Johnson, Barry L. “The Puzzling Persistence of Acquitted Conduct in Federal Sentencing, and What Can Be Done About It.” The Suffolk University Law Review, vol. 49, no. 1, 2016. This article examines the use of acquitted conduct in three distinct federal sentencing regimes: “under the discretionary sentencing regime of the pre-Guidelines era, under the era of binding Guidelines, and under the current regime of advisory Guidelines.” Ultimately, the article concludes, “use of acquitted conduct is a poor sentencing practice, inconsistent with a number of important sentencing policies and process interests.” Criticizing the current advisory Guidelines era as lacking true discretion in sentencing and instead representing a “hybrid regime” that is “coercively advisory,” the article suggests that “the [U.S. Sentencing] Commission’s ability to restrict sentencing judges’ use of information in sentencing is substantially diminished under the advisory regime.” Congress possesses the authority to pass legislation prohibiting the consideration of acquitted conduct. However, Congress should avoid adopting overly broad legislation by narrowly tailoring its action to exclusively prohibiting acquitted conduct considerations in sentencing, as opposed to attempting to legislate wider criminal reforms.

Elrinder, Peter. “ ‘Doing Time’… After the Jury Acquits: Resolving the Post-Booker ‘Acquitted Conduct’ Sentencing Dilemma.” Southern California Review of Law and Social Justice, vol. 18, no. 1, Fall 2018. In the lower courts, the application of discretionary judicial fact-finding to enhance sentencing has created a convoluted body of case law. Several circuit courts of appeal have issued strongly worded dissents or concurrences taking issue with acquitted conduct consideration at sentencing. This lack of uniformity in the lower courts is based on the appreciation of the “inherent conflict between the Sixth Amendment and judicial discretion in sentencing.” Because different courts have applied competing doctrines, criminal defendants can be subjected to vastly different sentencing procedures based simply on the region in which they were charged.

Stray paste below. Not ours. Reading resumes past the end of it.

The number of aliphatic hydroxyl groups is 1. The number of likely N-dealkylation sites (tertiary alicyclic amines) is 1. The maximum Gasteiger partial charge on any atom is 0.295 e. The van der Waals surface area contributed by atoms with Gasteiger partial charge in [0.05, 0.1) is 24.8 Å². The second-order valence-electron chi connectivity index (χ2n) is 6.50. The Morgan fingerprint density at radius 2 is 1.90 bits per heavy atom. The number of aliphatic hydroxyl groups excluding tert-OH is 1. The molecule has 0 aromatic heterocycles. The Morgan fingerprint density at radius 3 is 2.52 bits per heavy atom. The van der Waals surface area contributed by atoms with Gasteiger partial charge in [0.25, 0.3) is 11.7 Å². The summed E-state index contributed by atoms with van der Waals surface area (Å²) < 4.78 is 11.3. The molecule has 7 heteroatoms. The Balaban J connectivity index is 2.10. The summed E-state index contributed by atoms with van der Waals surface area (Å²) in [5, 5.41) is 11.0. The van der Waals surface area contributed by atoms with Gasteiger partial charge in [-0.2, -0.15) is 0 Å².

Doerr, Mark T. “Not Guilty? Go to Jail. The Unconstitutionality of Acquitted-Conduct Sentencing.” Columbia Human Rights Law Review, vol. 41, no. 1, Fall 2009. After the Supreme Court’s decision in United States v. Booker, which rendered the Sentencing Guidelines advisory as opposed to mandatory, above-Guidelines-range sentences began to be imposed “at a rate double that of the rate before Booker.” The advisory directive did little to solve the acquitted-conduct controversy because “reviewing courts [still] give significant weight to the Guidelines’ recommendations.” In fact, the Fourth Circuit, in United States v. Ibanga, held that judges cannot categorically exclude acquitted conduct during sentencing. Acquitted conduct can be considered at sentencing as long as it has been shown by a preponderance of the evidence, a far lower evidentiary threshold than the “beyond a reasonable doubt” standard required for conviction. This lower burden of proof contravenes the spirit and safeguards imposed on criminal trials by the Fifth and Sixth Amendments to the United States Constitution.